Allowing an inductor to ring while still protecting the rest of the circuit.

Thread Starter

MagicSmokeMaker

Joined Jan 22, 2018
2
Good afternoon all, I need to ask a bit of a newish question involving driving transformers using solid state electronics. That is, how would one go about allowing inductive spiking to occur (AKA no clamping diode in parallel with the coil) while protecting the transistors of the driving circuit so that you can achieve a higher primary voltage and thus a higher secondary voltage?
 

crutschow

Joined Mar 14, 2008
25,267
Are you referring to using transformers in a flyback design?
In that case the spikes are typically clamped with a zener with a voltage rating of 50-75% of the transistor maximum voltage rating.
 

MrAl

Joined Jun 17, 2014
7,758
Good afternoon all, I need to ask a bit of a newish question involving driving transformers using solid state electronics. That is, how would one go about allowing inductive spiking to occur (AKA no clamping diode in parallel with the coil) while protecting the transistors of the driving circuit so that you can achieve a higher primary voltage and thus a higher secondary voltage?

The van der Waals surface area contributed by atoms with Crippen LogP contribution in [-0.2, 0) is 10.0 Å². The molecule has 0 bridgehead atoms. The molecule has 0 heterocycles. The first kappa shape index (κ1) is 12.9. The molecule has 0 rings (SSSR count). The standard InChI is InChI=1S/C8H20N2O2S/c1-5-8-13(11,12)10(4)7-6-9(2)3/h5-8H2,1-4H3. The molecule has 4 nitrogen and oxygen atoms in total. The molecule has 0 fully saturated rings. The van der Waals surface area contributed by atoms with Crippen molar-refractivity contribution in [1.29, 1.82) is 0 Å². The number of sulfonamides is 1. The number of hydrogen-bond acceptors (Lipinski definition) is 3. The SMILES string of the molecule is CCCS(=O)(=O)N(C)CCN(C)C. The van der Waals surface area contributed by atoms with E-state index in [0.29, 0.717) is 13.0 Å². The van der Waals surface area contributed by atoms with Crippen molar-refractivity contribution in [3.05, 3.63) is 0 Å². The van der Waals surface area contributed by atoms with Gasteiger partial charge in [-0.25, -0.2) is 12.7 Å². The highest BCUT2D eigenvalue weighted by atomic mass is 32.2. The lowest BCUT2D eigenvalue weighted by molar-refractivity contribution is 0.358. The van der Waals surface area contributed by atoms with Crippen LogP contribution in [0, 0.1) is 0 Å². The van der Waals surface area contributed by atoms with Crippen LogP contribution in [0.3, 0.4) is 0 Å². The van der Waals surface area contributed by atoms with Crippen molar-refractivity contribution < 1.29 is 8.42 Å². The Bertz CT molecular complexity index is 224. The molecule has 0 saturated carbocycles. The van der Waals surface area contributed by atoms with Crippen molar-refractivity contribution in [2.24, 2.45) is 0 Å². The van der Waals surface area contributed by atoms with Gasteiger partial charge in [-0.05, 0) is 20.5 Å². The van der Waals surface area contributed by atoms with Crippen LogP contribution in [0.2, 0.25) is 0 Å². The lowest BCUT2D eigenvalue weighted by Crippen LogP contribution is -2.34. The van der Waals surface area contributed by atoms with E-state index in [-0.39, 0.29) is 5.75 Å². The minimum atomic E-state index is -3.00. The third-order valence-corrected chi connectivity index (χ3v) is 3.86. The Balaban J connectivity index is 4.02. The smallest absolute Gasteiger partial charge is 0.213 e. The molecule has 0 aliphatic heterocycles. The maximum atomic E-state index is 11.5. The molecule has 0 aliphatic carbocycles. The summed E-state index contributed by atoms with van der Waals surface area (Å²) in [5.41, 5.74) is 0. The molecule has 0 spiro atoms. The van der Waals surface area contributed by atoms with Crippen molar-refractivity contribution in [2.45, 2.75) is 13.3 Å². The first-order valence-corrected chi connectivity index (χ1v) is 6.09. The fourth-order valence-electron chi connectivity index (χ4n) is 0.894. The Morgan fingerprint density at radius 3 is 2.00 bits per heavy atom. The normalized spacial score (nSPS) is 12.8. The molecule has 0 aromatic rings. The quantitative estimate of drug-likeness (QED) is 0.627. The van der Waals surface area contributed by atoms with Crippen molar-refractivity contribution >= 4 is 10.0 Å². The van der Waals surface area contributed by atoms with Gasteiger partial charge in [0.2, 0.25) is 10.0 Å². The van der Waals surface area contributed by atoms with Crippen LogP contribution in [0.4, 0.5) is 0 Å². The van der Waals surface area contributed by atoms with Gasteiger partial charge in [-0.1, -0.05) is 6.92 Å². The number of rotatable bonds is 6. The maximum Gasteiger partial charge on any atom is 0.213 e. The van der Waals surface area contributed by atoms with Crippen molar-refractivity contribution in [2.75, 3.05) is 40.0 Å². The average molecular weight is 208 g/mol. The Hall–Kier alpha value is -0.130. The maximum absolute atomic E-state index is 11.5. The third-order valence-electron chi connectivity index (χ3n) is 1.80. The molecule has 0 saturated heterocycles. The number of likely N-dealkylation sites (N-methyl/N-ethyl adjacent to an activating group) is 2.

Hello,

The way it is done in H bridge converters is the outputs of the bridge are clamped to the DC buss and ground, NOT across the winding. Many transistors like MOSFETs already have an internal diode that does this, but external Schottkeys work better.

Despite the clamping diodes, there is also a high speed spike that the diode can not catch due to the inevitable lead inductance. To kill that a snubber is employed, wired as close in to the collector and emitter of the transistor as possible.

Zeners typically are not used because the power dissipation would be too high and the efficiency would be worse.
 
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